How do I configure WIN 7 Pro to allow only one user at a time

Hi experts,

I am beginning to think this is not possible given I have worked on it for days using the server's group policy as well as local and Local Security Policy. Add to that, paying Microsoft $259.00 to show me what I already knew didn't work.

To try to keep this concise, I will simply state what my objective is. I simply want, like it was in XP Pro on my domain, to automatically log one user out when another user logged in. When a computer had been logged off, you would be at the Windows Welcome Screen and anyone with the proper log on credentials could log in. If, however, the computer were locked, the previous user was logged on and all of his/her programs, etc. were still active.

Another user with local admin privileges could log in with their username and password as it didn't remember the last user. But, when they hit enter to log on, they were given the message that they would be logging off the other user. For our network that was a good thing.

In group policy, I enabled "Hide Entry Points For Fast User Switching." This didn't work. I then used the Local Security Policy to "Do Not Display Last User Name." Requiring CTRL + ALT + DEL didn't seem to change things either way.

In playing around with these settings, you either make it where anyone can log in no matter how the log in screen got there or some scenarios where remembering the last username allowed only that user to log in.

Anyway, no matter how I set it up, when a second user logged on, the other user continued to stay logged in as would any other user. This causes problems with backups and running the same program for two different users.

So, maybe all this info is helpful or maybe confusing. But, again, I just want WIN 7 Pro on a domain using SBS 2008 Standard to only allow one user at a time.


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"In group policy, I enabled Hide Entry Points For Fast User Switching.  This didn't work." ~ Bert2005

What did happen when you enabled that policy?  That's exactly what we are utilizing on our domain, and it effectively ensures that only one user is logged into our Windows 7 Enterprise workstations.
When you enabled Hide Entry Points For Fast User Switching in group policy, did you either wait for the policy to update, or force the update, before checking to see if it worked?
Also, wouldn't you want this policy to be effective across the entire domain rather than just on a group within said domain?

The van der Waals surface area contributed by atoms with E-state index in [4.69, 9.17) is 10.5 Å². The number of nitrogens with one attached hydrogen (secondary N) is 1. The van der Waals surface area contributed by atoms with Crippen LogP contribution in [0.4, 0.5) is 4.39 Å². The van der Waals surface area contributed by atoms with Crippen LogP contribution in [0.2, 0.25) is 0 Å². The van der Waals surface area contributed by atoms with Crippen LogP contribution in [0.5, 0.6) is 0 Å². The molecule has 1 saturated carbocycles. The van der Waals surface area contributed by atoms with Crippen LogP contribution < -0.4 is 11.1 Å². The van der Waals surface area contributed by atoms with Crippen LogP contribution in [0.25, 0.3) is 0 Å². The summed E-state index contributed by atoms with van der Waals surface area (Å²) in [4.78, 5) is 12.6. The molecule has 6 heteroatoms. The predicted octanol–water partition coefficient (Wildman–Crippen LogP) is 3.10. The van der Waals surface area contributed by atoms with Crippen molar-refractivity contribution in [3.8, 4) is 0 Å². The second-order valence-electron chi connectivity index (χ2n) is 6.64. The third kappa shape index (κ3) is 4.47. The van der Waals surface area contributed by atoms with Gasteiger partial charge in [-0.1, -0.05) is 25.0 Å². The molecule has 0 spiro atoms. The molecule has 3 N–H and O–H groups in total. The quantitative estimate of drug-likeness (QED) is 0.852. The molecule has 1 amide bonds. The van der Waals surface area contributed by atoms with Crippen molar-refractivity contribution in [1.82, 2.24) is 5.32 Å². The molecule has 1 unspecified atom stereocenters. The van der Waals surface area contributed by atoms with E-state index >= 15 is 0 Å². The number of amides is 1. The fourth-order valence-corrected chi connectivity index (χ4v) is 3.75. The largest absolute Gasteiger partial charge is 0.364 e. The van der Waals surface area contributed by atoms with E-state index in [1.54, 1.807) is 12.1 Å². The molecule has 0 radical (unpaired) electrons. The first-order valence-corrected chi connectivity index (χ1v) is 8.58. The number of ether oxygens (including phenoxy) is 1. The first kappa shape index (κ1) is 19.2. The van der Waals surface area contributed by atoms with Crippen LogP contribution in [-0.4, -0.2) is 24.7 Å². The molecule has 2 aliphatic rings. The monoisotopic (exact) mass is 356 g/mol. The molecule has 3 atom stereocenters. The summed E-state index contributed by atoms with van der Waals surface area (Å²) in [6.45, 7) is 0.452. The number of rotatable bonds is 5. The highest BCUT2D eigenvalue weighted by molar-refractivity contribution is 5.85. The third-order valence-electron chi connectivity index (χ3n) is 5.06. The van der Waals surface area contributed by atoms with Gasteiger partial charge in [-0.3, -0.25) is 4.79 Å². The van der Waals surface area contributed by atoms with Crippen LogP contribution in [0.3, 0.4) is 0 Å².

Bert2005Author Commented:
I have HEPFFUS turned off (even though it shows up in RSOP), but it does not affect the clients.

When a client whether connected to the domain physically or not connected physically, Fast User Switching is turned off. You can see it greyed out in the Start Menu, and I cannot find it in Task Manager. It is not available when logging in.

The only problem is if a user is logged on and locks the computer, even with do not remember last user (which I think applies to log offs and restarts), no one can log in other than that user. That is a problem, and the other way works better.

With the setup in XP, a local admin could log in as the classic logon allowed username and password. Finally, when I allow that, a new user can log in, but the old user is still logged in, hence the problem.

Thanks Run5K. Please stick with me.
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I'm always glad to help, but I think that your question's topic sentence may be accidentally misleading.  It simply says "How do I configure WIN 7 Pro to allow only one user at a time."  In face, the group policy to Hide Entry Points For Fast User Switching will achieve exactly that result.

Essentially, what you really want is more than that.  Unless I'm mistaken, you want it to work the way that Windows XP did where a person with full admin privileges can log into a locked machine and it will gracefully logoff the first person in the background.  Unfortunately, that capability doesn't exist on a Windows 7 machine.